The Jean-François Laguionie film "The Painting" is nothing short of a masterpiece, at least visually.
The story may be a little transparent, but it hardly matters when the film's look is so endlessly, instantly and continually absorbing and exciting. Originally released in 2011 in France under the title "Le Tableau," this film is a story of social stratification and theologically justified mass violence, dressed up -- as are all fairy tales -- in the garb of the fantastical.
Within the canvas of a long-absent Painter live a number of figures, some of them fully completed (the "all dones"), some of them not quite finished (the "halfies"), and some of them nothing more than doodles (the "sketchies").
Declaring themselves the most beautiful, and therefore the Painters' favorites and the natural rulers of their entire world, the all dones set about instituting a systematic repression and enslavement of the halfies and the sketchies -- the former a caste exiled to the garden around the magnificent castle where the elites live, and the latter a despised, almost invisible minority who are persecuted, tormented, and even murdered without consequence.
It's a rather clever comment not only on prejudice, but on the nature of religious rationalizations of oppression: In our world, of course, "God is dead" is the cry of those who pursue freedom (or, if you see it that way, license), whereas faith-based oppression is the purview of the devout. In the confines of this particular canvas, it's the similar message that God is irretrievably absent, and not the threat of his angry watchfulness, that fuels monstrosities by the ruling elite against everyone deemed to be "inferior."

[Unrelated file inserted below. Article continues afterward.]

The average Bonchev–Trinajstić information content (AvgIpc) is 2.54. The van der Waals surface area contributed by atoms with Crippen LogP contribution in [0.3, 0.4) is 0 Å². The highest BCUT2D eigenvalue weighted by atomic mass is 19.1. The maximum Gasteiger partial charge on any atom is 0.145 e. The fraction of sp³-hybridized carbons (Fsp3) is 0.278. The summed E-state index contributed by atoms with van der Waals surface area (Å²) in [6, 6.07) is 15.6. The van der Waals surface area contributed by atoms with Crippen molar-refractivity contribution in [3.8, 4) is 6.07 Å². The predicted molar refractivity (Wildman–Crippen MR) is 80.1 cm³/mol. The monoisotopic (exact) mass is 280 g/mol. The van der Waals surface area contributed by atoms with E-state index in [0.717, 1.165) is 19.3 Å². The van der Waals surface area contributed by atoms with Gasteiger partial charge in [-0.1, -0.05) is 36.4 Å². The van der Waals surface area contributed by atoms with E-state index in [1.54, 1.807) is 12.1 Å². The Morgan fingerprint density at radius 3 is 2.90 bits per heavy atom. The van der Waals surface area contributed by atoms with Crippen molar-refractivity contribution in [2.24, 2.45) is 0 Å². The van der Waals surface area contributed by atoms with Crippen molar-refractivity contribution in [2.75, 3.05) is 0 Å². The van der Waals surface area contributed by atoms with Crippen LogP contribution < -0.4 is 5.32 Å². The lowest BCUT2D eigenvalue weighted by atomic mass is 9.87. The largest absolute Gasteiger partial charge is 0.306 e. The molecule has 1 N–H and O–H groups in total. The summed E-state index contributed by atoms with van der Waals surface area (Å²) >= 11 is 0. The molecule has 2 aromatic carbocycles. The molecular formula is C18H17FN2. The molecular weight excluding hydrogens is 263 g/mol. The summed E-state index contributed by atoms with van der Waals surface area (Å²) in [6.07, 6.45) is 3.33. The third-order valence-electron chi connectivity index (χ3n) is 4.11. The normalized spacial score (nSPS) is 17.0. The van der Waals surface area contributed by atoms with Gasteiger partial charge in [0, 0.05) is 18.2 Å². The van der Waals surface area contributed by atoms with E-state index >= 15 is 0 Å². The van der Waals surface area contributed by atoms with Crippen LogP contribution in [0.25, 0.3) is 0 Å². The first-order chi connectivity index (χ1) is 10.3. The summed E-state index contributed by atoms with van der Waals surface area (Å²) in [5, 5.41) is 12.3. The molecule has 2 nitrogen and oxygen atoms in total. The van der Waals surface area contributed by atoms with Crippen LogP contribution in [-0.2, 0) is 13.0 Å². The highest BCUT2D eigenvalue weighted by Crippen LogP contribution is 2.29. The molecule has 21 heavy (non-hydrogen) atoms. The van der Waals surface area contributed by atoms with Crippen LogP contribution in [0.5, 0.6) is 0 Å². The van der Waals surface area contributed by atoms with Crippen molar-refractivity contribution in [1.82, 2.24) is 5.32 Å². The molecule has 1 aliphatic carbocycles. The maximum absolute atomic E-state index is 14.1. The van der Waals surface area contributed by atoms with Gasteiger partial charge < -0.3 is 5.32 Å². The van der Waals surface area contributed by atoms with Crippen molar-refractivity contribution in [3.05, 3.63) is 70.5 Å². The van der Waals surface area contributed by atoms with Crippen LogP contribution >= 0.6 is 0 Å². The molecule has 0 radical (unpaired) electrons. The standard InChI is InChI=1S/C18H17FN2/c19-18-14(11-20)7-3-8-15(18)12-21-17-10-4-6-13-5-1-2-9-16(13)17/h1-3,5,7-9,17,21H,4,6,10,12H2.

There's nothing subtle about the story, and neither is there anything subtle about the film's computer-finished animation. The "real world" settings are, at times, almost photo-real, executed with incredible detail and gorgeous light and texture. (By comparison, the Painter's own work is somewhat cartoonish.)
But the characterizations are sufficiently well rounded, and the dialogue lively enough, to keep the film crackling along. (Despite, that is, the occasional clunk of heavy-handed social commentary: "How would you know what He thinks?" Roma demands of Great Candlestick, who has just been putting words in the mouth of the Painter; at another juncture, a halfie offers the forlorn hope that in order to be safe from the blood lust of the all dones, "We just have to be quiet, like they want.")
This film's virtues are primarily on its surface. Were it a mere still image made of paint on a canvas, that would not make it great. But as a film, "The Painting" is a wonderful thing, dazzling to behold: It's vision, as it were, lay with how it looks, and in this instance that's enough for a magnificent first (and even second) viewing experience.
There are only a few extras: a theatrical trailer, a half-hour "Making Of" featurette, and a "slide show" comprised of rough renderings, sketches and the like -- a sort of scrapbook of the film's conceptualizations and development. The expressive animation, dynamic & vibrant colors, and charming affect of the finished work is no accident, and these extras give us the means to appreciate that fact.